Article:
• So sorry about the baby, Liam. I guess the common denominator in care for and being cared for, is love, as corny as it sounds. That excludes carers who make a living from it, of course, but there is no quitting in a (loving) relationship. Take care.

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  2. I hear you, there were times I wanted to reach over and kill Donna while I was taking care of her after her heart valve surgery, just because every time I thought I had a minute to myself she needed something else. Fortunately, she is recovering and I am hanging up my candy stripes for good (I hope). I don’t know if I could keep giving/caretaking without assistance for much longer.

    Sounds like after your father died you decided to take his place and be the responsible adult – big shoes to fill for a teenager – and a role that doesn’t allow for a lot of grieving. Once we create those roles for ourselves (or have them foisted upon us) I think it is hard to get out of doing them. I hope there are some things that you get from B that fill the well, and I hope that you get a bit of a reprieve soon.


    • Yes, I still feel I have to always be strong – “boys don’t cry”, you know? B does give me a lot of emotional support and love, so there is a replenishment of some sorts. I just miss having a close friend to share with. This blog has however also afforded me an outlet to blow off steam and you guys have become friends. Your online encouragement and support means a hell of a lot to me. I am glad Donna is so much better. Take care of yourself too.

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  3. I’ve been on the caregiver side of things on occasion and throughout my relationship and I know how exhausting and depleting it can make you. I can’t imagine of lifetime of it! Who cares for the caregiver? The caregiver. You have to make time for your needs and for you to rest and get some spiritual replenishment. Otherwise, you will definitely burn out and your spirit will break. I hope you find some time for yourself to pamper you however you can. Strict boundaries for yourself and your needs is very important. This is MY time now for this long. I will be back after that. I hope you can get some rest and feel better.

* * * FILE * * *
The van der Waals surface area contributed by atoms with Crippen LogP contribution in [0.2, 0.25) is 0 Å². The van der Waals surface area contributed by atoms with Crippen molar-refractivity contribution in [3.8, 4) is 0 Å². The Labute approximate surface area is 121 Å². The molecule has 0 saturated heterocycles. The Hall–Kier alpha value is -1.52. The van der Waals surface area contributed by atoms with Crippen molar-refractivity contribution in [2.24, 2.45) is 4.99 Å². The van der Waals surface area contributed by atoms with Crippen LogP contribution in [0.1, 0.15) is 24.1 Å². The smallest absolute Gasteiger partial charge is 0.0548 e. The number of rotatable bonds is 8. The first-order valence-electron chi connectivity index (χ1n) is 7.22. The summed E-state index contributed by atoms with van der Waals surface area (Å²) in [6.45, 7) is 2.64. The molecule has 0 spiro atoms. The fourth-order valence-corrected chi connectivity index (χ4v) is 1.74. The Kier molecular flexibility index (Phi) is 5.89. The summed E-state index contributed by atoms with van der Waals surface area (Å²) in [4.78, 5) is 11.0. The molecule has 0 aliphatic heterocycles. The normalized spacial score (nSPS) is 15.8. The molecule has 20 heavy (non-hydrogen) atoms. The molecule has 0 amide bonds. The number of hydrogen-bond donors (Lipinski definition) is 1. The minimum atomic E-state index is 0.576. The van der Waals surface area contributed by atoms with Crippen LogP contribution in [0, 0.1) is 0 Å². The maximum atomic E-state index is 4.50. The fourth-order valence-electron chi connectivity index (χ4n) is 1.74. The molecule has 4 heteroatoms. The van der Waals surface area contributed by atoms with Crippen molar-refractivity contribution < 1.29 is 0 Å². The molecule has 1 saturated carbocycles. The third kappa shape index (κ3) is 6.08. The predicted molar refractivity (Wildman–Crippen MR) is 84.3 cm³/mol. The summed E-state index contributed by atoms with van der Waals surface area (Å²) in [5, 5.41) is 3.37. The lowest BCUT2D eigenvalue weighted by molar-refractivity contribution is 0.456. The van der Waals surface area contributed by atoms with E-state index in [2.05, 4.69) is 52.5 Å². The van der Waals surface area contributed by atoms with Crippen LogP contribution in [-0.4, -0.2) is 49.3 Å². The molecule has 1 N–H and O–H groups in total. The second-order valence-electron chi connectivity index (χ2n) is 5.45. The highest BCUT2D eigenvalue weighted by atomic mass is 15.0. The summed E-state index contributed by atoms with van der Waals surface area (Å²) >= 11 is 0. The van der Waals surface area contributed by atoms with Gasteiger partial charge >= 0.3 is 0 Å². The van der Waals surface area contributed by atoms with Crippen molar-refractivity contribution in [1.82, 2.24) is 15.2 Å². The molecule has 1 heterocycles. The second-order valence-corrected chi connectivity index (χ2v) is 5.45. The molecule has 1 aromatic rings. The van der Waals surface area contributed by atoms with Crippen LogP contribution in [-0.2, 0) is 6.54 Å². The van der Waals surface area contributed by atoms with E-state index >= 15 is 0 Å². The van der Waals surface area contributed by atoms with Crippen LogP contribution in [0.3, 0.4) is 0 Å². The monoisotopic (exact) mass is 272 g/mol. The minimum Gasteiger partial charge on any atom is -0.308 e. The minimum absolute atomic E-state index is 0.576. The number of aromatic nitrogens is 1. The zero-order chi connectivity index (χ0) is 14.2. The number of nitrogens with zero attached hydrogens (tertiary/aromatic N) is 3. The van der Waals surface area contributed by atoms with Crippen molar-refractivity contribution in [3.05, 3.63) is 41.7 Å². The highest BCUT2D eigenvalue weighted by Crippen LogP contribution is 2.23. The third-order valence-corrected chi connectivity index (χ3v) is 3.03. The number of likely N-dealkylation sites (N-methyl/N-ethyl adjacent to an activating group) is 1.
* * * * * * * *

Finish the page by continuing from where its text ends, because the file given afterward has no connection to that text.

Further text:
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    • Thank you for the understanding and advice. I work full time and in my position, I have many hours of working alone, which helps a lot. I get what you say about spiritual replenishment. I need to be more strict with the me time and boundaries. Hope you are healing well? Take care of yourself too.


      • I am healing well now and doing much better. I know it’s really hard to set those boundaries because there’s always something you could be doing. I just know that I wouldn’t have made it through a couple times without taking a mental break for a couple hours now and then.


  4. You’ve been through a lot in your life…I hope your path gets a bit easier. My mother has been the “care giver” to so many people in her life, I see her go through this and through the emotional emptiness that sometimes comes with it. Personally I don’t know what I will ever do without her support in my own life when that day comes. But you are right, who cares for the carer? I know that I am aware of my mother’s propensity for caring for people and I try to help her see when it’s good and when it’s not good for her…and I care for her immensely…I hope your writing carries some relief to you, it’s good to get to know you a bit. Looking forward to more. ~MB


    • Thanks, MB. Yes, writing is a huge outlet of frustration and therapeutic – to an extent. Loving the person you care for, does make a difference, but sometimes you need a bit of venting (like I did with this post) and then you can carry more water and chop more wood. I somehow lost my subscription to your blog, but fixed that now. Nice to know you. Take care.